Regarding mission work and the Great Commission, at least for me, it takes pressure off of me and the focus off of me and puts it squarely where it belongs: on God and the saving work of Christ. When I talk to people now about God, salvation, the Bible, etc. I have a freedom in my thoughts to know that whatever I say concerning these things I know in the end God will overcome my shortcomings and frailties. He will acknowledge my loving effort for Him and will still open the minds of whom He chooses to in this life. He still sends preachers to help people understand that it is ultimately better to believe now (in this life) rather than later (after physical death). He still expects obedience from those who believe now. It still would be wrong and disobedient to not honor His commands. But the reason we do mission work is completely different compared to the reason most mainstream Christians do mission work. Universalists, I believe, do mission work to share the joy of the Good News, the Gospel of Jesus Christ, rather than the avoidance of hell in the afterlife.
There are whole segments of the Christian population that believe you must first show a person that they are a sinner and on their way to ECT in hell, and then when they are thoroughly scared, give them the Gospel and how to avoid ECT in hell. Ray Comfort and Living Waters ministries, of which Kirk Cameron has been a part of for years, espouses this very thing. Some very prominent theologians and pastors claim that until someone sees their sinfulness and their desperateness and despicable-ness as a wretched sinner in need of saving, they will never appreciate the Good News of Jesus Christ. For them it must be the negative first and then the positive. First you must, in essence, scare the “hell” out of them so they can then appreciate God’s love for them. Let me ask a serious question: How does this approach work with your kids? Do you,as a parent, threaten them with horrible things so they will come to love you, or love you more? I would ask you to try this one on for size: just like the Father, try overcoming your kids “evil” with good. Try loving your kids more despite the sins they commit. See what happens. Are you the person who believes that perfect love casts out fear? Are you the person who believes that love conquers all, that there is nothing greater than God’s love, that nothing can thwart His love, or overcome His love? Think about these things deeply today! Then take a look at your evangelistic methods and ask yourself how things are going and whether you need to make a change today!
I look so forward to sharing my beliefs on this subject and what I believe the Bible really says about it. I think Paul really gives great insight into this matter. My beliefs will have to wait for now.
Examining Universalism I: The Method of Assessment
As usual this portion of the review has gone longer than I expected. I do want to review the next section though. It covers 2-1/2 pages so hopefully it won’t take long to get through. He begins by saying that most universalists hold some common ground with orthodox Christians concerning studying the Scriptures. First, it is common that biblical teaching is from God and is viewed as true and trustworthy. The point of contention is seen in interpretation and application. He says interpretation must be context, author, and focus-specific. We must understand the thought-flow of the words used and not stretch them beyond their limits. If we do we will be reading into the text something that is not there. Second, writers of Scripture should not be assumed to contradict themselves. What they write in one place should harmonize with what they write elsewhere. And third, we must keep in mind the immediate point the author is trying to make and the effect he is wanting to produce in the readers.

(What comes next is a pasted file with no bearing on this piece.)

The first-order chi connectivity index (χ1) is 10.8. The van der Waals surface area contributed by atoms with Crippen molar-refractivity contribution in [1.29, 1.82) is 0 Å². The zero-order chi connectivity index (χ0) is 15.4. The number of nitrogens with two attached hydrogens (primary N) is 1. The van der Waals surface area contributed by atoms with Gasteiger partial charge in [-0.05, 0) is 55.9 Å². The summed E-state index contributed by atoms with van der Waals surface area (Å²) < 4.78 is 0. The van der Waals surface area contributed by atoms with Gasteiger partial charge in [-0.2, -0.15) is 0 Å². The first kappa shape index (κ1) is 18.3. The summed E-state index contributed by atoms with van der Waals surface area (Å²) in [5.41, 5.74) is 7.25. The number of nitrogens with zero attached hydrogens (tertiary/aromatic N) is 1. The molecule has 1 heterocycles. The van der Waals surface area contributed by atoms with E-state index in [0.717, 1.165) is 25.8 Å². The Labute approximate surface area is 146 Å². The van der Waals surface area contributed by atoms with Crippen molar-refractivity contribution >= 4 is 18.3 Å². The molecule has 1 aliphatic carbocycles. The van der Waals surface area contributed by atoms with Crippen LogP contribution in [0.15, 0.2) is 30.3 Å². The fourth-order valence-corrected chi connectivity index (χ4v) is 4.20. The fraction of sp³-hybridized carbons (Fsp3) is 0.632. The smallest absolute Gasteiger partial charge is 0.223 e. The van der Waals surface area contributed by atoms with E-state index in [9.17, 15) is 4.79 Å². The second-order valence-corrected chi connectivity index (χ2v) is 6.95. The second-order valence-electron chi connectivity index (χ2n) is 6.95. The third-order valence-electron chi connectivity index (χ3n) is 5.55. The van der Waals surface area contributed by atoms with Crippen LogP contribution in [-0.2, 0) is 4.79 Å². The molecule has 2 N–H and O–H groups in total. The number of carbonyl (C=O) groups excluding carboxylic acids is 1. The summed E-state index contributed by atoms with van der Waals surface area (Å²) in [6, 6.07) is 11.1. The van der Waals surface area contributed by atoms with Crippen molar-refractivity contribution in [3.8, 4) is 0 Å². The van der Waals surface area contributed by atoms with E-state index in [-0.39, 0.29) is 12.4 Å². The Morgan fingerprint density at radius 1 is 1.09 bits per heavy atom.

Consequently, all of Scripture is in harmony with itself. Major themes should not contradict one another. The major thrust of Scripture should be seen in the events recounted by its authors and the doctrines espoused should adhere and promote God’s work and guiding of His creation towards His goal.
Packer says that everything that is said of God involves analogical (figurative, non-literal) use of human language. He says this is a given because although we are made in the image of God, we do not share His attributes with Him. Though we may love, He does not love like us because His love is perfect and ours is not. God is not defined in our finiteness nor our we defined in His infinite-ness. For example, just because God is called “father” does not mean “physical progenitor” and therfore He is not like earthly fathers in all respects.
Packer further states that we must remember that we can draw false inferences about God if we overlook these analogical words used to describe qualities inherent in God. For instance, if we say that a good father would never expose his son to such suffering as Jesus underwent on the cross, applying this to God the Father, we are casting on Him earthly father qualities that He does not possess being perfect and holy and loving.
Packer lays this groundwork to help explain away many universalists reading of Scripture that he believes violates this analogical principle. In Examining Universalism II: The Meaning of Salvation, the next section, we will see this in practice, according to Packer. I understand what Packer is driving at but will reserve judgment until I see concretely what he is talking about and the examples he uses of universalist misinterpretation of Bible verses leading to a wrong view of salvation and consequently hell.
I do believe most Christians understand that God is far different than us and that He is perfect and we are not. Most know they are not omnipotent or omnipresent, etc. Most Christians also, I believe, understand that finite, fallible humans and human language fail to fully communicate and describe who God is and what He is like. Most understand that God is spirit and doesn’t have hands or wings. Though many have not heard the term anthropomorphism (describing God using human characteristics) they do understand that God is not man, but man’s creator and therefore far beyond man’s comprehension. I look forward to exposing his next section to the reader.
Until then, God’s richest blessings to you!